Given that the underfoot cushioning is ample and harder, it's a little more difficult to feel the trail under your foot. While it does offer sensitivity and the ability to feel roots and rocks underfoot, the Vibram outsole (that offers additional protection) prevents you from having a truly intimate experience. That said, it's an adequate trail runner and performs on most trails where sensitivity is required.
We love the durability and construction of this outsole. The lugs are relatively deep and oriented, which helps provide traction while tackling steep slopes. The Vibram rubber is super sticky and offers great "grabby" support. While it performs well on hard-packed surfaces, it does struggle on wet or slippery surfaces, not shedding mud well.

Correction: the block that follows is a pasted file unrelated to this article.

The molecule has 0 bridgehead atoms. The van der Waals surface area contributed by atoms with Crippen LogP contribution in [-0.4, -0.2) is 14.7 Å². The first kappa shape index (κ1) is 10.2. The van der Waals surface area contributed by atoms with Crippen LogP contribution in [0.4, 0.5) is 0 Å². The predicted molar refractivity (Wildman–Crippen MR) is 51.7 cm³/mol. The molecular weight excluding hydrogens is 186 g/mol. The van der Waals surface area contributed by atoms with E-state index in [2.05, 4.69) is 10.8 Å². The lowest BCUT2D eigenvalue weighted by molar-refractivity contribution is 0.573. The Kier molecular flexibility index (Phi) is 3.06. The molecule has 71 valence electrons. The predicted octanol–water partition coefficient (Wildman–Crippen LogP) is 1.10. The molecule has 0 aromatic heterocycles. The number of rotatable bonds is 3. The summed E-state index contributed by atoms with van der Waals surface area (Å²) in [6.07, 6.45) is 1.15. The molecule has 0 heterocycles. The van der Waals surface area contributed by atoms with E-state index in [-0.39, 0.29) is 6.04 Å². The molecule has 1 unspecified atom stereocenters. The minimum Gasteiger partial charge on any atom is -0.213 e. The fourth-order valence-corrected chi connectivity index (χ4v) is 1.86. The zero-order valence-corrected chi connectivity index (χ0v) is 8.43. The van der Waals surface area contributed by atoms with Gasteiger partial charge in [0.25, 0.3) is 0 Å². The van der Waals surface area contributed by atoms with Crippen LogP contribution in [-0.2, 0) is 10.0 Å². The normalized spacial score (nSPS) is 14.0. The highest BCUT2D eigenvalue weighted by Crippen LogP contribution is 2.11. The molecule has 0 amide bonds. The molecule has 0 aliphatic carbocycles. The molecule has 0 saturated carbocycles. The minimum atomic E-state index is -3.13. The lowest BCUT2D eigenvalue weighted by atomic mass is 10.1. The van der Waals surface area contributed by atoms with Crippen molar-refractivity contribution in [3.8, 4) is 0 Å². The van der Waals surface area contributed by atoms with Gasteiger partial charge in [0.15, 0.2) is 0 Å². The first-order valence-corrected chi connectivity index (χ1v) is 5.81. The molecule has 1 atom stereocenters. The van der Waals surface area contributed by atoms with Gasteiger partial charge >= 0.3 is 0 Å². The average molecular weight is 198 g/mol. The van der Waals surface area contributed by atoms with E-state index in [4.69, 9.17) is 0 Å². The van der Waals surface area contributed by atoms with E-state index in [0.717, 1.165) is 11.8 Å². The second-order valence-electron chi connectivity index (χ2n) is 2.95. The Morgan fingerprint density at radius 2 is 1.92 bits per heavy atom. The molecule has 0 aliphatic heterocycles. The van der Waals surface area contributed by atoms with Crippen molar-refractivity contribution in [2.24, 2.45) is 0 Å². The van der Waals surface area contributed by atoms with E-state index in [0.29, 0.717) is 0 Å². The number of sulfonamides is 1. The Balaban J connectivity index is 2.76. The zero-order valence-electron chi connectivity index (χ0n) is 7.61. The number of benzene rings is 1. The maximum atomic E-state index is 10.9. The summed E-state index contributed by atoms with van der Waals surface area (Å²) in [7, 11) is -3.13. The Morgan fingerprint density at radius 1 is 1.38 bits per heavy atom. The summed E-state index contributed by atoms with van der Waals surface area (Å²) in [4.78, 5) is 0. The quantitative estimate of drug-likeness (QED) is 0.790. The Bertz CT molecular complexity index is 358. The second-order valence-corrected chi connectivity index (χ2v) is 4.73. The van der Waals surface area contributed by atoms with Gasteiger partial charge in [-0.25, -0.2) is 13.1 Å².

In comparison to the Altra Lone Peak 4, the Terraventure has a more durable outsole. It's an excellent option for cross-over terrain, dirt roads, hard-packed single track, and rocky trails. We wouldn't wear it in deep snow or muddy conditions where you'll experience sticky mud (like clay). When hiking up steeps, we noticed that this shoe grabs the terrain beautifully; however, due to a lack of lugs (which increase the surface area on the downhill), we found ourselves slipping down slopes with kitty litter over dry dirt. Overall, it provides a good level of traction, but does have its limitations.